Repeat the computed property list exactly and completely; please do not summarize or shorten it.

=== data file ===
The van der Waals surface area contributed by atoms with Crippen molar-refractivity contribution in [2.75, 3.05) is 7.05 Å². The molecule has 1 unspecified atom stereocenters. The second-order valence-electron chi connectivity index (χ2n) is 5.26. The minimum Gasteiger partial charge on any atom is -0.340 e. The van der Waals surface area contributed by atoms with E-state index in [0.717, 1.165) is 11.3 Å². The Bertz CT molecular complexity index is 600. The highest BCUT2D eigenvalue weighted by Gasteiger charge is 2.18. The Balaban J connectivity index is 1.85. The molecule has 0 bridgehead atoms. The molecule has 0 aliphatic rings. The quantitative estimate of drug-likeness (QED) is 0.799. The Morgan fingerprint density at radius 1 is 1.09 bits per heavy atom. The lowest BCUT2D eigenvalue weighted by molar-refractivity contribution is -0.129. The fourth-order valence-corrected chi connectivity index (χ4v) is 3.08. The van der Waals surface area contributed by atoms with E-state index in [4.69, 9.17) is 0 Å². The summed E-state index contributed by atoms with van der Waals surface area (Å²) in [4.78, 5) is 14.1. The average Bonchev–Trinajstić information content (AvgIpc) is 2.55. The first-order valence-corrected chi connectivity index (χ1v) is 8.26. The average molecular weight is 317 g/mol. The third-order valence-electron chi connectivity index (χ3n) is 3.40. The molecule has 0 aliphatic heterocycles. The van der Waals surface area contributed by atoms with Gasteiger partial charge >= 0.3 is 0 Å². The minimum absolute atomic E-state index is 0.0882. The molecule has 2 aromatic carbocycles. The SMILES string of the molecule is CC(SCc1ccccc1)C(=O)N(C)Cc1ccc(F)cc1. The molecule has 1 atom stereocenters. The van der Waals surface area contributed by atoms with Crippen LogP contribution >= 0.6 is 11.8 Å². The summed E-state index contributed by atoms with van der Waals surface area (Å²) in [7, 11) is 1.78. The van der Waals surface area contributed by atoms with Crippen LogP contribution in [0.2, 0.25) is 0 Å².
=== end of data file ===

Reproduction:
The van der Waals surface area contributed by atoms with Crippen molar-refractivity contribution in [2.75, 3.05) is 7.05 Å². The molecule has 1 unspecified atom stereocenters. The second-order valence-electron chi connectivity index (χ2n) is 5.26. The minimum Gasteiger partial charge on any atom is -0.340 e. The van der Waals surface area contributed by atoms with E-state index in [0.717, 1.165) is 11.3 Å². The Bertz CT molecular complexity index is 600. The highest BCUT2D eigenvalue weighted by Gasteiger charge is 2.18. The Balaban J connectivity index is 1.85. The molecule has 0 bridgehead atoms. The molecule has 0 aliphatic rings. The quantitative estimate of drug-likeness (QED) is 0.799. The Morgan fingerprint density at radius 1 is 1.09 bits per heavy atom. The lowest BCUT2D eigenvalue weighted by molar-refractivity contribution is -0.129. The fourth-order valence-corrected chi connectivity index (χ4v) is 3.08. The van der Waals surface area contributed by atoms with E-state index in [4.69, 9.17) is 0 Å². The summed E-state index contributed by atoms with van der Waals surface area (Å²) in [4.78, 5) is 14.1. The average Bonchev–Trinajstić information content (AvgIpc) is 2.55. The first-order valence-corrected chi connectivity index (χ1v) is 8.26. The average molecular weight is 317 g/mol. The third-order valence-electron chi connectivity index (χ3n) is 3.40. The molecule has 0 aliphatic heterocycles. The van der Waals surface area contributed by atoms with Gasteiger partial charge >= 0.3 is 0 Å². The minimum absolute atomic E-state index is 0.0882. The molecule has 2 aromatic carbocycles. The SMILES string of the molecule is CC(SCc1ccccc1)C(=O)N(C)Cc1ccc(F)cc1. The molecule has 1 atom stereocenters. The van der Waals surface area contributed by atoms with Crippen LogP contribution >= 0.6 is 11.8 Å². The summed E-state index contributed by atoms with van der Waals surface area (Å²) in [7, 11) is 1.78. The van der Waals surface area contributed by atoms with Crippen LogP contribution in [0.2, 0.25) is 0 Å².